France: proceedings maintained against a Syrian accused of torture and war crimes
The Paris Court of Appeal has rejected the request of a former Syrian Islamist rebel who challenged his indictment for torture, war crimes and complicity in kidnapping, the Paris prosecutor general announced on Monday in a press release.
“By judgment delivered today, the investigating chamber, in accordance with the requisitions of the public prosecutor, rejected Majdi Nema’s request and returned to the investigating judge for further investigation.“, indicated Remy Heitz.
“The investigating chamber therefore did not follow the solution that had been adopted by the criminal chamber of the Court of Cassation in a judgment of November 24, 2021 (Chaban judgment) in terms of crimes against humanity.“, he underlines.
In this Chaban judgment, the Court of Cassation considered that French justice was incompetent in the case of another Syrian, a former soldier of Bashar al-Assad’s regime, prosecuted for complicity in crimes against humanity.
This decision had caused an earthquake in the judiciary and human rights organizations, which feared that this decision would set a precedent and have serious repercussions on other investigations of this type.
Starting with that targeting Majdi Nema, former spokesperson for the group Jaysh al-Islam (Army of Islam, JAI) arrested in January 2020 in France, who requested the cancellation of the proceedings against him.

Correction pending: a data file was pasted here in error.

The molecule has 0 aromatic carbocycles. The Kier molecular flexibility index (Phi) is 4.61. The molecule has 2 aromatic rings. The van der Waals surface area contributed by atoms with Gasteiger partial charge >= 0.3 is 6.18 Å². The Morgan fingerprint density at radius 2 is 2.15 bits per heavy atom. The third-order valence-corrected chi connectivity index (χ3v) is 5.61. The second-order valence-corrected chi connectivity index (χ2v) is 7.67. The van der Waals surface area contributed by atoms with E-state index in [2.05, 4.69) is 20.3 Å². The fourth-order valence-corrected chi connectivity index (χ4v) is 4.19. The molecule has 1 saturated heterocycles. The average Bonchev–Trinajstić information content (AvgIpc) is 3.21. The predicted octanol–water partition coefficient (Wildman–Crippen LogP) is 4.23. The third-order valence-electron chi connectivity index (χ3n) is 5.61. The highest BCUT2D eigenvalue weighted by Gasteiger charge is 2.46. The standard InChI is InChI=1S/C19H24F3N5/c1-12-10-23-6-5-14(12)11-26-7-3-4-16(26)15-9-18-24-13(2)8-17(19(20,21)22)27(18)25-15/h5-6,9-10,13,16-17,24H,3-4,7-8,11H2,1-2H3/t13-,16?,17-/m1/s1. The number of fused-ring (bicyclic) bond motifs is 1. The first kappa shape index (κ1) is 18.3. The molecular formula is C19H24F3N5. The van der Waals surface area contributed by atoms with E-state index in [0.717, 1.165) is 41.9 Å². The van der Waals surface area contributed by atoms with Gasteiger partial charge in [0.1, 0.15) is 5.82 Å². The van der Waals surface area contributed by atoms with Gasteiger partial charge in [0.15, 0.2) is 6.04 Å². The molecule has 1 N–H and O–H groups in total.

Before the investigating chamber of the Paris Court of Appeal on February 7, his lawyers had also questioned the principle of universal jurisdiction of French justice in his case.
According to Rémy Heitz, the investigating chamber dismissed the argument that the condition of the “dual criminality” provided for in the law of August 9, 2010 was not fulfilled.
According to this principle, crimes against humanity and war crimes must be recognized in the country of origin of a suspect whom France intends to prosecute.
However, Syria, like other countries, does not recognize these crimes and has not ratified the Rome Statute, which created the International Criminal Court.
In its decision, the investigating chamber notes that Syrian law punishes, as in France, “the recruitment and participation of minors in hostilities“, explains the attorney general.
Furthermore, “a number of other war crimes and misdemeanors as defined in the French penal code are provided for by equivalence in Syrian legislation, and are in accordance with the declared desire of this country to fight against these offenses“, he adds.